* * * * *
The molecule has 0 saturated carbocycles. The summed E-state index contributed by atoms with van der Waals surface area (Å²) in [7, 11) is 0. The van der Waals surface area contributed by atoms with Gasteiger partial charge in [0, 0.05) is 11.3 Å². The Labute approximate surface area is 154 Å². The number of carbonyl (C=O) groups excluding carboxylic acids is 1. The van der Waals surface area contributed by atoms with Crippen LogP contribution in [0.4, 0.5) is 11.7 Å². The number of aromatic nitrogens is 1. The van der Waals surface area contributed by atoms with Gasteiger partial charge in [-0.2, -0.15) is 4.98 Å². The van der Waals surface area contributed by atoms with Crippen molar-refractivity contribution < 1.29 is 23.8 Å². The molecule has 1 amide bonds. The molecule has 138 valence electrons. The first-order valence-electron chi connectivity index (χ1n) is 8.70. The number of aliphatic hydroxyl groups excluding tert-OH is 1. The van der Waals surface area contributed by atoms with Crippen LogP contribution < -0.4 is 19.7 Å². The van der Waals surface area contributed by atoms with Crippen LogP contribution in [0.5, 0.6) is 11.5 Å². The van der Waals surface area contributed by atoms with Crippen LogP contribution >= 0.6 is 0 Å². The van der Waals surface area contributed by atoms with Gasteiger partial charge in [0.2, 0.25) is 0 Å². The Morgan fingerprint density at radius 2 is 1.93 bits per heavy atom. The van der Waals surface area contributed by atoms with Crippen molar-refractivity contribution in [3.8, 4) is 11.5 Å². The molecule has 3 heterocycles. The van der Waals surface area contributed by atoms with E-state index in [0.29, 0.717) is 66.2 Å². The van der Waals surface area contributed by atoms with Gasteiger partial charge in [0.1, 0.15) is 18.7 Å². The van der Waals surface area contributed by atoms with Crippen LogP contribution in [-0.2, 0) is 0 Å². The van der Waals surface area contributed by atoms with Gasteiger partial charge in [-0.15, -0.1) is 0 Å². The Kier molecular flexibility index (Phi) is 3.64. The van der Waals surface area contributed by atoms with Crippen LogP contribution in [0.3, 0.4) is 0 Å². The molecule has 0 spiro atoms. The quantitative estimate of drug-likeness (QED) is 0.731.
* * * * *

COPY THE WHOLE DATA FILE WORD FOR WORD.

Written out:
The molecule has 0 saturated carbocycles. The summed E-state index contributed by atoms with van der Waals surface area (Å²) in [7, 11) is 0. The van der Waals surface area contributed by atoms with Gasteiger partial charge in [0, 0.05) is 11.3 Å². The Labute approximate surface area is 154 Å². The number of carbonyl (C=O) groups excluding carboxylic acids is 1. The van der Waals surface area contributed by atoms with Crippen LogP contribution in [0.4, 0.5) is 11.7 Å². The number of aromatic nitrogens is 1. The van der Waals surface area contributed by atoms with Gasteiger partial charge in [-0.2, -0.15) is 4.98 Å². The van der Waals surface area contributed by atoms with Crippen molar-refractivity contribution < 1.29 is 23.8 Å². The molecule has 1 amide bonds. The molecule has 138 valence electrons. The first-order valence-electron chi connectivity index (χ1n) is 8.70. The number of aliphatic hydroxyl groups excluding tert-OH is 1. The van der Waals surface area contributed by atoms with Crippen LogP contribution < -0.4 is 19.7 Å². The van der Waals surface area contributed by atoms with Crippen LogP contribution in [0.5, 0.6) is 11.5 Å². The van der Waals surface area contributed by atoms with Crippen LogP contribution >= 0.6 is 0 Å². The van der Waals surface area contributed by atoms with Gasteiger partial charge in [0.2, 0.25) is 0 Å². The Morgan fingerprint density at radius 2 is 1.93 bits per heavy atom. The van der Waals surface area contributed by atoms with Crippen molar-refractivity contribution in [3.8, 4) is 11.5 Å². The molecule has 3 heterocycles. The van der Waals surface area contributed by atoms with E-state index in [0.29, 0.717) is 66.2 Å². The van der Waals surface area contributed by atoms with Gasteiger partial charge in [0.1, 0.15) is 18.7 Å². The van der Waals surface area contributed by atoms with Crippen LogP contribution in [-0.2, 0) is 0 Å². The van der Waals surface area contributed by atoms with Gasteiger partial charge in [-0.15, -0.1) is 0 Å². The Kier molecular flexibility index (Phi) is 3.64. The van der Waals surface area contributed by atoms with Crippen LogP contribution in [0.3, 0.4) is 0 Å². The molecule has 0 spiro atoms. The quantitative estimate of drug-likeness (QED) is 0.731.